• Valuations: While emerging market companies enjoy better long-run growth prospects, growth shouldn’t be the sole consideration here. The price you pay for buying these shares matter as well. After all, there’s little point in investing in a fast growing company if you’re overpaying for its shares. Fortunately, current valuations for emerging markets don’t look excessively overpriced, and patient investors should still be able to reap decent long-term returns at these prices.
  • Diversification: When it comes to investing, it’s always important to avoid putting all of your eggs in one basket. Different assets often move in different directions. Therefore, by diversifying your investments across different asset classes and geographies, you can reduce the amount of risk in your portfolio. Investing in developed markets and having some exposure to emerging markets can help with this as you won’t be dependent on the success of one single region.

What you need to consider before investing in emerging markets

Emerging markets have, at times, been plagued by political instability, poor regulation and corruption, with stock markets that can be highly volatile and sensitive to any negative news.

For these reasons, investments in emerging markets tend to be much more volatile than those in more advanced economies, and so are more likely to fluctuate in value. They definitely aren’t for the faint-hearted and you’ll need to be comfortable accepting the fact that you could get back less than you put in.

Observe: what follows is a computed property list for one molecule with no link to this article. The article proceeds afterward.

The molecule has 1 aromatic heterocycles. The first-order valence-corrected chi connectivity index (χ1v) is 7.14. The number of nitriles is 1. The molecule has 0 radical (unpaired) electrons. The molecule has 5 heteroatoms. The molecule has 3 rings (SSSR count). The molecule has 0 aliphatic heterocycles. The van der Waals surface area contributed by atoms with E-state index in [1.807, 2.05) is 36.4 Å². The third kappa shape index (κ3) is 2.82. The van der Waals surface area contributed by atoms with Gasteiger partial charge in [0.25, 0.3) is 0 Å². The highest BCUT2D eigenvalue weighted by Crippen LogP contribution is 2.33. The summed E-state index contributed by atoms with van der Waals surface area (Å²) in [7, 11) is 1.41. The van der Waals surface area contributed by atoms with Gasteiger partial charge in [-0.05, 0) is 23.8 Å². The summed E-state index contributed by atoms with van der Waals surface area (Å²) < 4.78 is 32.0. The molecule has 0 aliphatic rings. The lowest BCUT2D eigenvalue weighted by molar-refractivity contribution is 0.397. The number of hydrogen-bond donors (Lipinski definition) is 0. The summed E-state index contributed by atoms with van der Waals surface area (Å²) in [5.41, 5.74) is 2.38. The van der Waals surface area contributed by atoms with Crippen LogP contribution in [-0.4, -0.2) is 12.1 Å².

It’s therefore vital that you take a long-term view when investing in emerging markets. While most experts typically recommend that you should have a time-horizon of at least five years, for emerging markets, investors may need to buckle up for far longer.

When it comes to investing overseas, you’ll also need to take currency risk into account. If the pound weakens, this will boost your returns from foreign investments. However, if sterling starts to strengthen the opposite will happen.

Funds which invest in global emerging markets include the Investec Emerging Markets Equity Fund which aims to exploit the opportunities of emerging markets, and the Lazard Emerging Markets Fund. The Lazard fund typically invests in the shares of companies located in countries in the MSCI Emerging Markets Index, which it aims to outperform.

Investors should bear in mind that our referring to funds does not constitute advice or a personal recommendation to invest in these or any other investment. If you’re unsure about whether investing is right for you, seek independent advice.

Please remember that investments can fall as well as rise and you may get back less than you invested. Past performance is not a reliable indicator of future performance.

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The value of investments can fall as well as rise and you could get back less than you invest. If you’re not sure about investing, seek independent advice. Tax rules can change in future. Their effects on you will depend on your individual circumstances.